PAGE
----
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The Cuban Written Press Takes a Look at Itself
"The Cuban press loses its credibility when it offers incomplete reporting, when it leaves obvious holes and omissions, which are then covered by the forces hostile to Cuban socialism or merely left for the cloudy street of speculation," said journalist Hugo Rius.

The distinguished journalist added, "We expose ourselves to this when we make apologetic reports about conditions that the public does not feel concretely."

Rius was one of several journalists who sounded the alert during a meeting leading up to the 8th Congress of the Union of Cuban Journalists, to be held in July.

A recognized reporter "having won the José Martí National Prize of Journalism" Rius emphasized that the Cuban press they "cannot simply propound opinions without supporting them with logical arguments, nor can it unleash false expectations or leave critical positions without conclusions or alternatives." He added, "We have to touch a real country - one that is full of dreams as well as tensions."

This pre-congress debate is aimed at deepening discussion on areas for change in todays press.

Singled out as a key point was the need to banish certain "impoverished and instrumentalist visions" that some have of this profession.

Defining the legal power of journalism and journalists, as well as preventing the entry of unqualified people and poor performance in the exercise of the profession, were the focuses of Francisco Rodríguez, from the weekly publication Trabajadores (Workers). In that line of analysis, other colleagues approached the relevancy of a legal body with juridical regulations associated with journalism. This was seen as needed for the creation of an administrative structure that could assist and give coherence to the priorities of the press.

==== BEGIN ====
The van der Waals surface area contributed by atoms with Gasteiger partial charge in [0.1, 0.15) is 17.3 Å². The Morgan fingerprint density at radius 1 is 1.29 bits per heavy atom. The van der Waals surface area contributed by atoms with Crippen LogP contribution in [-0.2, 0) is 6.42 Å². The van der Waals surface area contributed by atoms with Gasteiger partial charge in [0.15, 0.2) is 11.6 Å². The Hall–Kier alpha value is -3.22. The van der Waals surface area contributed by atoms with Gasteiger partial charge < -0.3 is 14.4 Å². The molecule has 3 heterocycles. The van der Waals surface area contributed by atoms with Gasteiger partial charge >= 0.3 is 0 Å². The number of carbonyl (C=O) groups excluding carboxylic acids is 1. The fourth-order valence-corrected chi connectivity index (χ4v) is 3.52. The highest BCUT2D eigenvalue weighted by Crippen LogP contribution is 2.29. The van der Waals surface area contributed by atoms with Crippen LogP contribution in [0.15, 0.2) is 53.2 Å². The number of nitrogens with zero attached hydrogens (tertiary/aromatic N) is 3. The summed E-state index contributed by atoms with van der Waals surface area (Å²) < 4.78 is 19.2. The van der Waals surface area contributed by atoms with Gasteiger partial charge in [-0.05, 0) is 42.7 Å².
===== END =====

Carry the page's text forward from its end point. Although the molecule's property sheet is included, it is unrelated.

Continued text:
However, others like José Alejandro Rodríguez, a columnist of the Juventud Rebelde daily, maintained the need for strict loyalty to the Revolution, characteristic of the islands press workers. He holds to the conviction that the analyses of the 8th Congress of the UPEC should work to continue strengthening national unity.

To end all of the discussion, Rolando Alfonso Borges, head of the Ideological Department of the Central Committee of the Communist Party, detailed the conclusions, analysis and decisions adopted by that oversight body and the government to solve the material problems of the press. He underlined the will of the Party to fulfill its Political Bureaus decisions on the work of the press.


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